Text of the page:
Saussure Horace Benedict of … – Mont-Blanc


Saussure Horace Benedict de – … Mont-Blanc: This newspaper is a “live” testimony of the summer of 1787 and the ascent, for the second time in history, of Mont Blanc. Horace-Bénédict de Saussure (1740-1799) arrived on July 7 in Chamonix with his family and important luggage. He was an accomplished scientist, fascinated by distant peaks and curious to be able to practice his experiments. Barometer, thermometer, diaphanometer, stove, ether capsules are part of his luggage. Alongside the flannel vests, frock coats, woolen stockings, crepes, nightgowns, slippers and other items he had listed for his ascent. He keeps a diary in which he records daily activities, visits, meals; sometimes writing in Greek for more discretion! The weather in July is rainy and it will have to wait for long weeks before finally being able, on August 3rd, to put the foot on the top. Taking care to note his impressions and feelings throughout the climb, including altitude sickness that will prevent him from doing all the experiments he wanted to do at 4’809 meters. Unhappy, he wrote: I was like a gourmet invited to a superb feast and an extreme disgust prevents him from enjoying it.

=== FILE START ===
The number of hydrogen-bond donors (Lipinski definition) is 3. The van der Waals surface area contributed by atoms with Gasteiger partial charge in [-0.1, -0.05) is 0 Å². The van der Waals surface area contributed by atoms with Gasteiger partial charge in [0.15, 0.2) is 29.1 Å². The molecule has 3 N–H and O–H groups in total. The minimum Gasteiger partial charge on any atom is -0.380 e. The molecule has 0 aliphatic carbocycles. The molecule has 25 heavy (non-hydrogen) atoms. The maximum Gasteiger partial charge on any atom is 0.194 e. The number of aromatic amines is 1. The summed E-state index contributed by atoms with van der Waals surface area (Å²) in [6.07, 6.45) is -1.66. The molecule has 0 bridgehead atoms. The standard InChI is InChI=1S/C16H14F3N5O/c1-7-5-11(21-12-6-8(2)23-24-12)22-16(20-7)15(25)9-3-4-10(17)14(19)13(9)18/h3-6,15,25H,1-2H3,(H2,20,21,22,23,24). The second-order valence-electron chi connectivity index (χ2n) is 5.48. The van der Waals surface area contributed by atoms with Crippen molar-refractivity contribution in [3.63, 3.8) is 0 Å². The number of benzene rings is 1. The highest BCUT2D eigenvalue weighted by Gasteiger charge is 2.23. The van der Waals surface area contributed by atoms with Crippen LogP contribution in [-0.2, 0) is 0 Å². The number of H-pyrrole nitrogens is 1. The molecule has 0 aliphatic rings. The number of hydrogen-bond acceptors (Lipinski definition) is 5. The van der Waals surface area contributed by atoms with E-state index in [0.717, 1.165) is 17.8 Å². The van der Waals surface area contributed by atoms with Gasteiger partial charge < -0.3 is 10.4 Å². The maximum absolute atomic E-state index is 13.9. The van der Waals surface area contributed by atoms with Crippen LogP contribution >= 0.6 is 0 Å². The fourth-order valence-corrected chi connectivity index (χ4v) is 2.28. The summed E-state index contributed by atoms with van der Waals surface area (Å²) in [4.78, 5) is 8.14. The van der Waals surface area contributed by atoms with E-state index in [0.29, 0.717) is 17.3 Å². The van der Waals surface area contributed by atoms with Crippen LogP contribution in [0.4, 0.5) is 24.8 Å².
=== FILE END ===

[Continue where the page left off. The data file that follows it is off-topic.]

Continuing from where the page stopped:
But de Saussure’s travels are not limited to this unique ascent: “At the age of eighteen,” he said, “I had already traveled several times to the nearest mountains in Geneva … I was burning with the desire to to see near the high Alps … finally, in 1760, I went alone, on foot, to visit the glaciers of Chamonix, little frequented then, and whose access even passed for dangerous. I returned there the following year, and from then on I did not miss a single year without making great races. I crossed the Alps chain fourteen times, through eight different passages; I made sixteen other excursions. This is the account of some of his observations that you will find in The Ascension to Mont Blanc (excerpts): “The hero has reported on his travels and experiences in four huge quarto. We could not think of reproducing the scientific part of this relation: it is too extensive … But the picturesque details, the striking descriptions of truth, remain with all their interest and all their educational significance.

Horace-Benedict de Saussure, born February 17, 1740 in Conches, near Geneva, and died January 22, 1799 at the same place, is a naturalist and geologist from Geneva considered the founder of mountaineering. His life and his scientific work were set in the Alps, especially the Mont-Blanc massif, where he conducted various scientific researches and experiments. (Wikipedia)

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